“Chef Daisuke Suzuki’s version of a Japanese-inspired Guava Sinigang highlights all the things that make Sinigang among the best soups in the world. This recipe is a tasteful marriage of Japanese and Filipino flavors together, just like our countries’ friendship,” Koshikawa related.
DIPLOMACY, DEVELOPMENT ASSISTANCE
The Philippines is the third diplomatic posting of the Ambassador. Before coming to the country, he served as Japanese envoy to Spain (2014-2016) and to Angola (2008-2011).
A 1980 graduate of Law from Hitotsubashi University in Tokyo, Koshikawa has notched an extensive experience in international development work.
He served as Director for Central America and the Caribbean region (1977-1999) and Director of Economic Policy Division, Economic Affairs Bureau (2004-2006) at the Ministry of Foreign Affairs in Tokyo.
Koshikawa was Deputy Press Secretary for the Prime Minister Yoshiro Mori and Junichiro Koizumi in the Prime Minister’s office (2000-2001), Deputy-Consul General in New York (2001-2004), Deputy Vice Minister for International Affairs at Japan’s Ministry of Finance (2006-2008); and Director General for International Cooperation (2011-2012).
In 2016, after assuming his post as Japanese Ambassador to Spain, Koshikawa was the Executive Senior Vice President of the Japan International Cooperation Agency (JICA), the lead implementing agency for Official Development Assistance (ODA).
‘LET’S VOLT IN’
There is a corner at the Japanese envoy’s residence where a miniature robot figure, known as Voltes V, takes pride of place.
To the uninitiated, Voltes V is a Japanese anime series that made a big splash on GMA7 television on May 5, 1978. In less than a year, Voltes V robots merchandise erupted in the local scene, enjoying brisk sales, until the late President Ferdinand Marcos Sr. halted the television program in 1979.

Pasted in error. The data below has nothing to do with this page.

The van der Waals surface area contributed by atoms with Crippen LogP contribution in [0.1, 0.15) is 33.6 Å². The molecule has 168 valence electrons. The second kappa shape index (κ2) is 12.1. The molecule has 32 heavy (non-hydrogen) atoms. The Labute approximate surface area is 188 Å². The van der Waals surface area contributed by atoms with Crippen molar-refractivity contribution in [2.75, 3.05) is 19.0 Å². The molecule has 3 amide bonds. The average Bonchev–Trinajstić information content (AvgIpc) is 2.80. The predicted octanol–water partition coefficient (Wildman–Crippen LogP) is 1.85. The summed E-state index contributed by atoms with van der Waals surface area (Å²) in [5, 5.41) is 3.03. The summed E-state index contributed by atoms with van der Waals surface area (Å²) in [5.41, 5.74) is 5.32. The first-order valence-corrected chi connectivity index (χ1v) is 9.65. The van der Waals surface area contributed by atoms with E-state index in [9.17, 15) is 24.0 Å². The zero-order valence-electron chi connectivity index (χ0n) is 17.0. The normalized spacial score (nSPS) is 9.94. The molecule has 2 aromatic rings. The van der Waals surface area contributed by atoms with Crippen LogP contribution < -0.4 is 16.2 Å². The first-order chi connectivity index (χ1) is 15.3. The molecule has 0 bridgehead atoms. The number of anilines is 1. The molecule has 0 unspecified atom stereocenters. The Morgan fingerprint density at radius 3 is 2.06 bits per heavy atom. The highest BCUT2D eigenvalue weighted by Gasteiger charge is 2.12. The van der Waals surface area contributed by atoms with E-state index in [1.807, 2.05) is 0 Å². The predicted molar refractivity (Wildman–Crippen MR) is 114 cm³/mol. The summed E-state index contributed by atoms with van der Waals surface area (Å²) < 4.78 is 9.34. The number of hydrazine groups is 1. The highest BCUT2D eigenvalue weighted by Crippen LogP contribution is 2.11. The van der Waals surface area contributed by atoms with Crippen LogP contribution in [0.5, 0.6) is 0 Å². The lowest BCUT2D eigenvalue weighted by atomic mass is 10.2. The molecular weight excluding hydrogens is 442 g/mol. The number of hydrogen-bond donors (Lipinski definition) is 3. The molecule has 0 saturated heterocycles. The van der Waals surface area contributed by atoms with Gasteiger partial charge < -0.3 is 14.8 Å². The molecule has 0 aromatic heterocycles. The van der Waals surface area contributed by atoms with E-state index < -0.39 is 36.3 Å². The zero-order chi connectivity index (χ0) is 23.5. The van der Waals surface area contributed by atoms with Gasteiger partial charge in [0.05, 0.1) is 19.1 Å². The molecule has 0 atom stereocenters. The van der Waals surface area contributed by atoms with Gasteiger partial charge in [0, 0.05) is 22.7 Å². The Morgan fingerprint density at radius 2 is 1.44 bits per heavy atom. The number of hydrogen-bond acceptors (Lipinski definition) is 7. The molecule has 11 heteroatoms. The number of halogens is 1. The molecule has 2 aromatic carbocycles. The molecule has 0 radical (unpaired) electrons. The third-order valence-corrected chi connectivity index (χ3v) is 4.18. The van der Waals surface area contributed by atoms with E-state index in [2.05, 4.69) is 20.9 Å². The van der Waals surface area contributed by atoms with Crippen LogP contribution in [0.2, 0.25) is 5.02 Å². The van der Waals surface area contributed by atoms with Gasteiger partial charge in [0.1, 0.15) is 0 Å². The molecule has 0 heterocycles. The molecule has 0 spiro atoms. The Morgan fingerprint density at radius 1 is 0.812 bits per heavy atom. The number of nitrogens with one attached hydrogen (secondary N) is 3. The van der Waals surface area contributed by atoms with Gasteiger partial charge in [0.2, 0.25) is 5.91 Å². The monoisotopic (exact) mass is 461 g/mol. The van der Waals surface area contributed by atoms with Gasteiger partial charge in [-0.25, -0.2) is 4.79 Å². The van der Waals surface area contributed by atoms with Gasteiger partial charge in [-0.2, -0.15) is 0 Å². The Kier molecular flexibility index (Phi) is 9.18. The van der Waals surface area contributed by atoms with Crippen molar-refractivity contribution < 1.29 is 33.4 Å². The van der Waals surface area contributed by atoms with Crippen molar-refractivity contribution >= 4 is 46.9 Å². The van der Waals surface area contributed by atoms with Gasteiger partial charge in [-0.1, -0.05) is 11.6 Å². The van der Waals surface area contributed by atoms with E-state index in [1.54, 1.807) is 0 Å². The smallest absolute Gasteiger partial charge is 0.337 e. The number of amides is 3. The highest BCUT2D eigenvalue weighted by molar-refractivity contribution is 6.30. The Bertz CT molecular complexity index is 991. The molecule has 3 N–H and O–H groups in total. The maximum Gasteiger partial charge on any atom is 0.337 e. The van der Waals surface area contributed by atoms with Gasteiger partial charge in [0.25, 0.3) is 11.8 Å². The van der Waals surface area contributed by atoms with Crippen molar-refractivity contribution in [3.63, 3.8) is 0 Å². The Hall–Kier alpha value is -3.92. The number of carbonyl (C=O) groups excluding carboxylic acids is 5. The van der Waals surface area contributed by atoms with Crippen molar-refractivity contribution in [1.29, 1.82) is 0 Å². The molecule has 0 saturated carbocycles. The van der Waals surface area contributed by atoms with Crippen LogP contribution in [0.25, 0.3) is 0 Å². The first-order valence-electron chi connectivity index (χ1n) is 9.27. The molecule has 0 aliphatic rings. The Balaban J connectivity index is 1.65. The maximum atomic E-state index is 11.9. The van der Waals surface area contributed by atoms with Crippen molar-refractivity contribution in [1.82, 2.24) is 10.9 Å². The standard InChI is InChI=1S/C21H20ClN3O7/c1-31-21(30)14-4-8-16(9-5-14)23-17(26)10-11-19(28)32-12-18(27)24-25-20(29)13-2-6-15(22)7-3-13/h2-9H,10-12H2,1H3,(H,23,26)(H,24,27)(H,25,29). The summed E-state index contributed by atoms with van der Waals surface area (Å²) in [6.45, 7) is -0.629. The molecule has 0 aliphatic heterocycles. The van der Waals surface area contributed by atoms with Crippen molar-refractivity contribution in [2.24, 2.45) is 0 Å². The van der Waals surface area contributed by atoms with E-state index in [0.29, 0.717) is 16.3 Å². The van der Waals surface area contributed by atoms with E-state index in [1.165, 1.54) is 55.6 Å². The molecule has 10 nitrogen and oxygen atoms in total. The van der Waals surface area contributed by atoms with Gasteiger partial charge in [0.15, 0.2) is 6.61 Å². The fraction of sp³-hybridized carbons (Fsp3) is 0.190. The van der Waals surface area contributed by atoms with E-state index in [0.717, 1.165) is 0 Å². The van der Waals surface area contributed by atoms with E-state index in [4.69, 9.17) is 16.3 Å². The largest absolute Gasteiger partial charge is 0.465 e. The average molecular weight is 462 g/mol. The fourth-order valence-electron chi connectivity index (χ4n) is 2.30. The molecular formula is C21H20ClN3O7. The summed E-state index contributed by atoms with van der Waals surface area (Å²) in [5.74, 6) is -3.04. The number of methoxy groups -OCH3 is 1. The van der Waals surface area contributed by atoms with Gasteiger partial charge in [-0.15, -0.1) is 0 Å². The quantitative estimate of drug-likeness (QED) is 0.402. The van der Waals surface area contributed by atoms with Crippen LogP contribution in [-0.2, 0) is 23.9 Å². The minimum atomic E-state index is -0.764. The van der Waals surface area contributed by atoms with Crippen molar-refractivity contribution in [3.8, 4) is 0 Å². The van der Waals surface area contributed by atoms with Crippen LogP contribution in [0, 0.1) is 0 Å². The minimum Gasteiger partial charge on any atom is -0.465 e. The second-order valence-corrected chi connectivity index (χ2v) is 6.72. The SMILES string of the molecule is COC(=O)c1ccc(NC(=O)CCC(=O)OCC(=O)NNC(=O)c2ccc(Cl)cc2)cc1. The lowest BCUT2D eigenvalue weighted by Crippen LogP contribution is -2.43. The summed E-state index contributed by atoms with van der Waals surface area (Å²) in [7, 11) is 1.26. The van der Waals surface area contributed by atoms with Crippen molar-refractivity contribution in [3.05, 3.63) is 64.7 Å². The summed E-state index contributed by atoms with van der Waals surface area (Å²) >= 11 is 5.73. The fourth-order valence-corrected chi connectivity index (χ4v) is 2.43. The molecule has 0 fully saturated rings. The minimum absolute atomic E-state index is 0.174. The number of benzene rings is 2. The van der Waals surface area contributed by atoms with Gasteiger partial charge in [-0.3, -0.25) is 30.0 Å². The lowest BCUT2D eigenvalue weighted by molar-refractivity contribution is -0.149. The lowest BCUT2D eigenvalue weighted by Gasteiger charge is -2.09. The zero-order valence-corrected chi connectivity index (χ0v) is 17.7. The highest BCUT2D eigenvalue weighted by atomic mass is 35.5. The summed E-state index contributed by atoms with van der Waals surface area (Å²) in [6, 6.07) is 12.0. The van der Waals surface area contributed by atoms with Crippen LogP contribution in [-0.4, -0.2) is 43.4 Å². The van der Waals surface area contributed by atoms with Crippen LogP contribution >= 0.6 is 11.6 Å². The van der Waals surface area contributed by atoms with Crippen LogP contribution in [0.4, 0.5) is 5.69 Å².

Ambassador Koshikawa said that his Filipino friends would often tell him, “Let’s volt in,” whenever they see the miniature Voltes V figure displayed in his home.
“Personally, hearing these words gives me a sense of nostalgia, bringing me back to my youth when I enjoyed watching the Voltes V anime. With the live-action adaptation by GMA coming to the airwaves soon, this expression now brings me excitement, knowing that many Filipinos will be able to reminisce and discover the charms of the original Japanese anime,” he said.
The Voltes V series will make a comeback this May 8 on GMA7.
Koshikawa further noted: I believe this expression (“Let’s volt in”) is an apt reflection of our nation’s friendship—Japan and the Philippines “volting in” and working together to achieve our shared goals and aspirations.
The Ambassador is confident that the vibrancy of PHL-Japan relations will augur well for the country and for Japan.
A few months ago, he went on a holiday trip with his family to Boracay. “Visiting this rich tropical paradise made me once again appreciate the beauty of the Philippines, a country blessed with abundant natural resources. I hope to see more Japanese people coming here in the near future.—Psyche Roxas-Mendoza, with reports from Queenie Ostulano